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Re: If |x|<x^2 , which of the following must be true? [#permalink]
04 Oct 2012, 20:21
1
This post received KUDOS
Expert's post
idreesma wrote:
Hi Krishma, the link that you posted is probably best for summary. It ends with the comment "Anyone wants to add ABSOLUTE VALUES....That will be a value add to this post ". Can you suggest any such thread where absolute value side is summarized like this as well. Appreciate your input Thanks
(A) I only (B) II only (C) III only (D) I and II only (E) I and III only
what is the fastest way to solbe it ?
Given: \(|x|<x^2\) --> reduce by \(|x|\) (side note: we can safely do this as absolute value is non-negative and in this case we know it's not zero too, as if x would be zero inequality wouldn't hold true, so \(|x|>0\)) --> \(1<|x|\) --> \(x<-1\) or \(x>1\).
So we have that \(x<-1\) or \(x>1\).
I. x^2>1 --> always true; II. x>0 --> may or may not be true; III. x<-1 --> --> may or may not be true.
Answer: A (I only).
Hi bunuel, sorry , but I didn't undestrand how you reduce |x|<x^2 by |x| to get the solution...x<-1 and x>1 please, could you explain me in more details? Thanks
(A) I only (B) II only (C) III only (D) I and II only (E) I and III only
what is the fastest way to solbe it ?
Given: \(|x|<x^2\) --> reduce by \(|x|\) (side note: we can safely do this as absolute value is non-negative and in this case we know it's not zero too, as if x would be zero inequality wouldn't hold true, so \(|x|>0\)) --> \(1<|x|\) --> \(x<-1\) or \(x>1\).
So we have that \(x<-1\) or \(x>1\).
I. x^2>1 --> always true; II. x>0 --> may or may not be true; III. x<-1 --> --> may or may not be true.
Answer: A (I only).
Hi bunuel, sorry , but I didn't undestrand how you reduce |x|<x^2 by |x| to get the solution...x<-1 and x>1 please, could you explain me in more details? Thanks
Express \(x^2\) as \(|x|*|x|\), so we have that: \(|x|<|x|*|x|\) --> reduce by \(|x|\) (notice that \(|x|\) is positive, thus we can safely divide both parts of the inequality by it) --> \(1<|x|\) --> \(x<-1\) or \(x>1\).
Re: If |x|<x^2 , which of the following must be true? [#permalink]
09 Nov 2012, 08:34
I just cannot get the answer, Bunuel can you give a more detailed explanation about how you conjugated the problem. When I solve the equation in the question I get this --> |x| < x^2 -->
-|x| < x^2 --> -x < x^2 --> divide by x --> -1 < x |x| < x^2 --> x < x^2 --> divide by x --> 1 < x
which makes the first equation redundant. How do you get x < -1 ?????
Re: If |x|<x^2 , which of the following must be true? [#permalink]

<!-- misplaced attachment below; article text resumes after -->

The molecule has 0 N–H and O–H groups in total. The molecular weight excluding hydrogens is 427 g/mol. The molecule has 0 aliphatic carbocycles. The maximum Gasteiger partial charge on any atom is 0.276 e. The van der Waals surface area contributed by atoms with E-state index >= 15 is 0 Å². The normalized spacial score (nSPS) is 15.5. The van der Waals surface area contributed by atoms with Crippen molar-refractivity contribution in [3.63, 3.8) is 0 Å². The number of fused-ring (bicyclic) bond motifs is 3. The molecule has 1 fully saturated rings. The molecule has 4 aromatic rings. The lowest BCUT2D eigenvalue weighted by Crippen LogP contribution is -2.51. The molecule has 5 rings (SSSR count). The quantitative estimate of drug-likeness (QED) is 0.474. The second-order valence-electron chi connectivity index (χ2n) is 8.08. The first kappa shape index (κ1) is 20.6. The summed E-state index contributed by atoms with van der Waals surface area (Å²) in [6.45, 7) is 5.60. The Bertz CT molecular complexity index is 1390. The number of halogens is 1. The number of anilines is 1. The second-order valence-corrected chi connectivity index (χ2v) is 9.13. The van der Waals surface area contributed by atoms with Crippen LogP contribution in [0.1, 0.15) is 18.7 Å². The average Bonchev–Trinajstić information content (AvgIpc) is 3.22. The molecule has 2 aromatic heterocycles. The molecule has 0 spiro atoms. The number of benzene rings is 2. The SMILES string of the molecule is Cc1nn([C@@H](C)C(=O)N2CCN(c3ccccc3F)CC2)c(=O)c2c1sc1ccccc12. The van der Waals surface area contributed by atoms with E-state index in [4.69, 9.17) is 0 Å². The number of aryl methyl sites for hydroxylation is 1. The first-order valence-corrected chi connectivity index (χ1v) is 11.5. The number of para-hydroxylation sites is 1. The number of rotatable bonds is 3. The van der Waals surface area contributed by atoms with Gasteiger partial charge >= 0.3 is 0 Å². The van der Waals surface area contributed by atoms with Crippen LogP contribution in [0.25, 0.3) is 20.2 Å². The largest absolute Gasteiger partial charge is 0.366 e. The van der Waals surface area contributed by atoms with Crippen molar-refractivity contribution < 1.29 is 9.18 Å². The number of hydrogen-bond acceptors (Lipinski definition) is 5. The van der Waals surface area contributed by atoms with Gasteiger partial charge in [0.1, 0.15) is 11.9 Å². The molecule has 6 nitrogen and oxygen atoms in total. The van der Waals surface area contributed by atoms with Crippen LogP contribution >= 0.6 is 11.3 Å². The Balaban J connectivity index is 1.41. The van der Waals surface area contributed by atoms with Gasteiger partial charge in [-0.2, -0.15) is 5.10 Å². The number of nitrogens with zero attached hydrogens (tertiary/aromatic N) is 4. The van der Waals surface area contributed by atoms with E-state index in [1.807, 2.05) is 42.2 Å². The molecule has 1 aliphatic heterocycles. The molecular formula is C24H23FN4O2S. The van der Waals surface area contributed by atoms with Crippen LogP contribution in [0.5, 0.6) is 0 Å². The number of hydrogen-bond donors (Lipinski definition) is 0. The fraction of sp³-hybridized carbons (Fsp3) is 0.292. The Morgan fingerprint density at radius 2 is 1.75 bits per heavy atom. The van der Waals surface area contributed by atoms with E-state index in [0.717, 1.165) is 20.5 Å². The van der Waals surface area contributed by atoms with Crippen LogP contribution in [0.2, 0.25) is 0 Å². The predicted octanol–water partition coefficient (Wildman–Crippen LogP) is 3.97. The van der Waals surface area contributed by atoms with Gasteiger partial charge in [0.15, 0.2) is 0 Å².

05 Dec 2012, 03:04
|x|<x^2
Determine thw value of x first before testing agains I,II and III. Let us find out x by testing against checkpoints -1, 0 and 1. Let x < -1: |-2| < 4 Yes! Let x =-1: 1 < 1 No! Let -1 < x < 0: x=-1/4 : 1/4 < 1/16 No! Let 0 < x < 1 : x =1/4 : 1/4 < 1/16 No! Let x = 1: 1 < 1 No! Let x > 1: x = 2 : 2 < 4 Yes!
Answer: -1 < x < 1 or |x| > 1
I. x^2>1 Remember, x^2 > 1 is the same as |x| > 1 Yes! II. x>0 This doesn't cover x < -1. III. x<-1 This doesn't cover x > 1.
Bunuel, Isn't this always true when |x|<x^2 ... Isn't the answer E.
Thanks.
\(|x|<x^2\) is given as fact and then we asked to determine which of the following statements MUST be true.
\(|x|<x^2\) means that either \(x<-1\) or \(x>1\), \(x\) can be ANY value from these two ranges, (I think in your own solution you've reached this conclusion: when \(x<-1\) the graph of \(|x|\) is below (less than) the graph of \(x^2\) and when \(x>\)1 again the graph of \(|x|\) is below the graph of \(x^2\)).
Now, III says \(x<-1\) this statement is not always true as \(x\) can be for example 3 and in this case \(x<-1\) doesn't hold true.
Re: If |x|<x^2 , which of the following must be true? [#permalink]
07 Mar 2013, 09:50
Here are my two cents.
You cannot divide both the sides by only x since you do not know whether x is positive or not. Granted that the absolute value will always be positive but if x=-1, absolute value would be 1 which would be denoted as -x. Hence, the absolute value, even though positive, could be +/-x.
Now take the negative aspect into the picture.
|x|<x^2 -x<x^2 -1>x Hence, for values such as x <-1, the equation stands. You can test it with values like x=-2,-3 etc.
Hence, c does not stand as it does not necessarily have to be true. Of course, that was evident from you calculations.
Hope this helps!
BDSunDevil wrote:
Bunuel: I have solved the problem in the following manner: Absolute value of x is positive. So, we can divide both side by x. that leaves us, 1<x or x>1. or x^2>1 Though i have the OA, am i making any fundamental error?
Re: If |x|<x^2 , which of the following must be true? [#permalink]
09 Mar 2013, 22:24
mehdiov wrote:
If |x|<x^2 , which of the following must be true?
I. x^2>1 II. x>0 III. x<-1
(A) I only (B) II only (C) III only (D) I and II only (E) I and III only
PLEASE READ THE WHOLE THREAD AND FOLLOW THE LINKS PROVIDED IN ORDER TO UNDERSTAND THE QUESTION/SOLUTION CORRECTLY.
|x| - x^2 < 0
If x>0, x ( 1 - x) < 0--> x < 0 (can't be true as condition states x>0or x>1 If x<0, -x - x^2 <0-----> x(1+x) >0 --> x>0 or x> -1.
x>1 & x>-1 only option A is valid. x can't be equal to 0. as 0>0 is not true. Is my solution correct?? Why it is different then Bunuel's solution _________________